After two years in the lab-years of deep anxiety-the most important Rembrandt lands cape in America is once again on view at the National Gallery of Art.

"The Mill" is not the same picture most viewers will remember. It has been cleaned. And its look has changed.

The painting has losts its "golden glow." a thick discolored coating of dirty yellow varnish. Its melancholy sky, once brown, is now white and blue and gray. An old man with a cane, invisible before, can now be discerned in its regions of deep shadows. So can once-concealed stonework, cows, a flock of sheep, shrubs and roadside flowers.

For the first time in decades, and perhaps in centuries, "The Mill" can be seen.

But should it have been cleaned"

Before its conservation, many thoughtful people would have answered no. They knew "The Mill" was dirty, but they loved it as it was -its sense of mystery and mood of sublime sadness.

The 19th-century romantics revered the yellowed painting J.M.W. Turner, the great painter, wrote approvingly, in 1808, of "its inestimable gloom." More recently John Walker, who preceded Carter Brown as the Gallery's director, thought cleaning was so risky he would not have it done

Many shared his fears. But having seen the picture, mine have been assuaged. What might have been a tragedy, has proved, instead, a triumph. Despite its newly lightened sky, its newly detailed shadows, the picture has lost nothing of its mystery or grandeur. The mystique of "The Mill" has not been damaged, but enanced.

And for the first time in many years its Rembrandt attribution, long questioned by the scholars, has begun to seem secure.

"The Mill", though neither signed nor dated, has been accepted as a Rembrandt, and a splendid one at that, since the early 18th century, when it was recorded in the French collection of the Duc d'Orleans. It was later sold to England where, despite its varnish, it changed English art.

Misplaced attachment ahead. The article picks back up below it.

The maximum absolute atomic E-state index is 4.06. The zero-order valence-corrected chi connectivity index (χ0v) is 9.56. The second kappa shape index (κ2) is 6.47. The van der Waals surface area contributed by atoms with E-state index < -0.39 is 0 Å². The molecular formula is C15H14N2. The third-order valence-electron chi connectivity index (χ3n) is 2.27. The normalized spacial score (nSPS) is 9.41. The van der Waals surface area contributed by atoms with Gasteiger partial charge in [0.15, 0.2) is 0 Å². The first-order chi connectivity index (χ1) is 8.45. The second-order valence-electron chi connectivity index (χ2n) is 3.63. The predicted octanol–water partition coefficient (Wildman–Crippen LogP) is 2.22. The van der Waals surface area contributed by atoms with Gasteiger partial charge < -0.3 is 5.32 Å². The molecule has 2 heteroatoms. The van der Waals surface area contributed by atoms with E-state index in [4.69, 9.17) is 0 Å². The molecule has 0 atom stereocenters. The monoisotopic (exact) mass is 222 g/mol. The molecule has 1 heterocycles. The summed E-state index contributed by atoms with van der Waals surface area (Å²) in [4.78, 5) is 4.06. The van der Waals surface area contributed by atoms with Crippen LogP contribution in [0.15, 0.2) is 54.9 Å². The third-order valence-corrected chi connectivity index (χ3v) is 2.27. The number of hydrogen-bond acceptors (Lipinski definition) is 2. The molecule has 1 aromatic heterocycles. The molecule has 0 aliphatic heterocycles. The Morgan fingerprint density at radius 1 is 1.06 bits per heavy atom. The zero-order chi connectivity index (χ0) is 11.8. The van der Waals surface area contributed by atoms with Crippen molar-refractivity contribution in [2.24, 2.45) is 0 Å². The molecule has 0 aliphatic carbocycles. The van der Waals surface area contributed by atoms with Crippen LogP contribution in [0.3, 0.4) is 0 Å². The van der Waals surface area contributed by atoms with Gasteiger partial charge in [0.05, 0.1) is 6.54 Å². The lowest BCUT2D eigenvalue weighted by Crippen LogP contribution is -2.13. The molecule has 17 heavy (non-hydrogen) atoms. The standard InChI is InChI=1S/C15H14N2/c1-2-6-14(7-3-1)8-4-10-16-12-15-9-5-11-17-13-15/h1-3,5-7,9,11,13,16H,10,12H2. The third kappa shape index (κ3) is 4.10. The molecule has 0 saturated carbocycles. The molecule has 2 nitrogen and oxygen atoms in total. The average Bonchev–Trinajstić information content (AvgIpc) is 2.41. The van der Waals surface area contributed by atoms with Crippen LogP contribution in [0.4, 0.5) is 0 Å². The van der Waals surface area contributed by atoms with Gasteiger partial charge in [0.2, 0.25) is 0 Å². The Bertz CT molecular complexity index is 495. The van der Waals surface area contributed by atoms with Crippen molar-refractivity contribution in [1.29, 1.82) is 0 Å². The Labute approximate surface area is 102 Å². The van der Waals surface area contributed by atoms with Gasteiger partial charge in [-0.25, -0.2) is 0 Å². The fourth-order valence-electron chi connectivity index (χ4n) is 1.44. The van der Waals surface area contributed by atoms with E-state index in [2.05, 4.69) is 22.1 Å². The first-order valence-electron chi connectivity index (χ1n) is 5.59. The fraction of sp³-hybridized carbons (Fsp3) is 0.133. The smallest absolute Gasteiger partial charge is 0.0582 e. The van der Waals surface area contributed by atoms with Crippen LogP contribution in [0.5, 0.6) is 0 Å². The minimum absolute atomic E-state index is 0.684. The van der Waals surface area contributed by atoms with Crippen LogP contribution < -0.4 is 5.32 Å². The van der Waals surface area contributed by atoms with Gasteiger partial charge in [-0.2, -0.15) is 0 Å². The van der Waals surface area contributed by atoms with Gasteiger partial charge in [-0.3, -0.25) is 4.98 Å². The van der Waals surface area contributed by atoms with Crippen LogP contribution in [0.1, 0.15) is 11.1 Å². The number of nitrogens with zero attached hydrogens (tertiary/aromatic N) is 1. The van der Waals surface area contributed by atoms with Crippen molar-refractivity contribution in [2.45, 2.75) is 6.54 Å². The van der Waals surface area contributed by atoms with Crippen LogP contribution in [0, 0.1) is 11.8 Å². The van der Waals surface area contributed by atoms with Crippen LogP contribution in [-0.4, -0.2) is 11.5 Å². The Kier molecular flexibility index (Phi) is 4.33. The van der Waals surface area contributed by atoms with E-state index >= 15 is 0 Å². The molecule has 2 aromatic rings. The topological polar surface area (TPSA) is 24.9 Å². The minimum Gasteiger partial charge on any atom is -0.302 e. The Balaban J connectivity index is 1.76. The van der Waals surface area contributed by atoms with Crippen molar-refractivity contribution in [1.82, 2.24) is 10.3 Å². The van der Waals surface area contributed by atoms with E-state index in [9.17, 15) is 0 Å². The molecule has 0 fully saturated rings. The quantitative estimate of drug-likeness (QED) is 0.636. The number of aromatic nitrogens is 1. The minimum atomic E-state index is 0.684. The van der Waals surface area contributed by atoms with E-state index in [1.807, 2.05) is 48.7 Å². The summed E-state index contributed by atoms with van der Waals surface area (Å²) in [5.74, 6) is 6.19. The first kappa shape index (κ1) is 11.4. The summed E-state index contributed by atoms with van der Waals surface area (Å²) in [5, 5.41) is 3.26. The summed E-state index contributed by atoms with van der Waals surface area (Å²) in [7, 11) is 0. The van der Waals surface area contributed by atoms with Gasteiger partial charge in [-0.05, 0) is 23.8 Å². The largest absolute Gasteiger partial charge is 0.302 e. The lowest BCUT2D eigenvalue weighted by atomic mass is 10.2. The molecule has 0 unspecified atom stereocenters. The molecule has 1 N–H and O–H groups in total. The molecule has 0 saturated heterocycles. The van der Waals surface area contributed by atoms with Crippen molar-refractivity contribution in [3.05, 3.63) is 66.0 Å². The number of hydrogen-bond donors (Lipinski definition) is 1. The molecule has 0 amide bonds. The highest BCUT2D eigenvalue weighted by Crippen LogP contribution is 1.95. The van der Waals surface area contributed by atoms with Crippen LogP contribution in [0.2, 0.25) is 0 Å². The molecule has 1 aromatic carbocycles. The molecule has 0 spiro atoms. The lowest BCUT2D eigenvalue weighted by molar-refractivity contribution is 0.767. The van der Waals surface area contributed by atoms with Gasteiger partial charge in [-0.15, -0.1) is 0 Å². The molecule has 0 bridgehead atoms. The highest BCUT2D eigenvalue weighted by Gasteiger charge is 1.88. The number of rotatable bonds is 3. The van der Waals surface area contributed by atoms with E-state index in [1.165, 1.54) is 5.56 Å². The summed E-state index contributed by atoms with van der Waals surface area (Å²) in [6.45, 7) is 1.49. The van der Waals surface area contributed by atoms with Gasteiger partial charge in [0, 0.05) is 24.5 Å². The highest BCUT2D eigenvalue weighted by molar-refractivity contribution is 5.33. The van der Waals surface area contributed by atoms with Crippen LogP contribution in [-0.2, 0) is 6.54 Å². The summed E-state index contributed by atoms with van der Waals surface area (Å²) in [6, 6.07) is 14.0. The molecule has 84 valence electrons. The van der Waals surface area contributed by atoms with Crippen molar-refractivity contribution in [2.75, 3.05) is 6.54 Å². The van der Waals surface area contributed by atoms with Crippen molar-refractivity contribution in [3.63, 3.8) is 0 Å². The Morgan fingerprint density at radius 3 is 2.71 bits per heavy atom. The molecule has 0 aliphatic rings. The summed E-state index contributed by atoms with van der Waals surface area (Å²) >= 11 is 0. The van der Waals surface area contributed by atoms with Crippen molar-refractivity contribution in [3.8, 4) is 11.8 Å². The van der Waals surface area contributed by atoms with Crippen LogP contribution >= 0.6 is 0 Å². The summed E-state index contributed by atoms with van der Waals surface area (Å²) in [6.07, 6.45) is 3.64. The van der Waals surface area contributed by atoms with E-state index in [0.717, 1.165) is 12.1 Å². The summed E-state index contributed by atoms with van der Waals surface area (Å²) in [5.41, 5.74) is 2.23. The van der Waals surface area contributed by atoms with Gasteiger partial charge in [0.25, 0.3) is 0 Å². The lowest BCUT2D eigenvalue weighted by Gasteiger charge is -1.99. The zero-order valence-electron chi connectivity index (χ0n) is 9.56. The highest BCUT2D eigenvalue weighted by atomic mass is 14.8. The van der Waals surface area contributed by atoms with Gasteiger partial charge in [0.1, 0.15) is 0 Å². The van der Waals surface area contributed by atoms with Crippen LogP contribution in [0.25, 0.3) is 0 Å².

First praised for its subject (its picturesque stone walls, its fidelity to Nature), it later was admired for its romantic gloom. Sir Joshua Reynolds studied it as a guide to landscape painting and John Constable judged it "sufficient to form an epoch in the art." When, in 1911, Lord Landsdowne sold "The Mill" to P.A.B. Widener, who later gave it to the Gallery, the British public raised an outcry. They felt a treasure had been lost.

Many 20th-century scholars, however, regarded it with skepticism. They did not trust its colors and could not see its brush strokes. Many recent catalogues of Rembrandt's works excluded the picture.

"As a result of the present cleaning, however," writes Charles Parkhurst, the Gallery's assistant director and chief curator, "the Gallery believes that stylistic objections to the attribution of "The Mill" have been virtually eliminated."

If it is not by Rembrandt, it is by someone just as good."I can't see how you can have a 17th-century Dutch landscape that powerful, that freely painted, that is not a Rembrandt," says Gallery curator Arthur K. Wheelock. "It has to be him."

"The Mill" is now surrounded by an entirely appropriate 17th-century Dutch ebony wood frame. It hangs in Gallery 47-where its beauty overhelms the other fine Dutch pictures on view, by Cuyp, Hobbema, and van Ruisdael

Heretofore "The Mill" has been dated circa 1650. Wheelock, who compares its drama, its small figures, and its general composition to those of "The Three Trees," a Rembrandt etching of 1643, feels "The Mill" was painted in 1645.

A "conservtion controversy" flared briefly at the Gallery when "The Mill" was in the lab there. Another Gallery picture, "The Gerbier Family," by Rubens, had lost much of its beauty in the conservation process.

Though it had been cleaned elsewhere, similar anxieties existed about "The Mill".

They seem to have been groundless. Through painting conservation stopped briefly at the Gallery, conservator Kay Silberfeld and here collegues were soon cleared of any taint of professional malpractice. Underneath its varnish, "The Mill" proved to be in remarkably good conditions. If, in the process of relining, cleaning and revarnishing, there was dmage done the picture, it cannot be seen.

"It was a very straightforward cleaning job," said Wheelcock, 'The Mill' was overcoming its mystique." CAPTION: Picture 1, Rembrandt's restored "The Mill"; photo by Gerald Martineau; Picture 2, Rembrandt's "The Three Trees"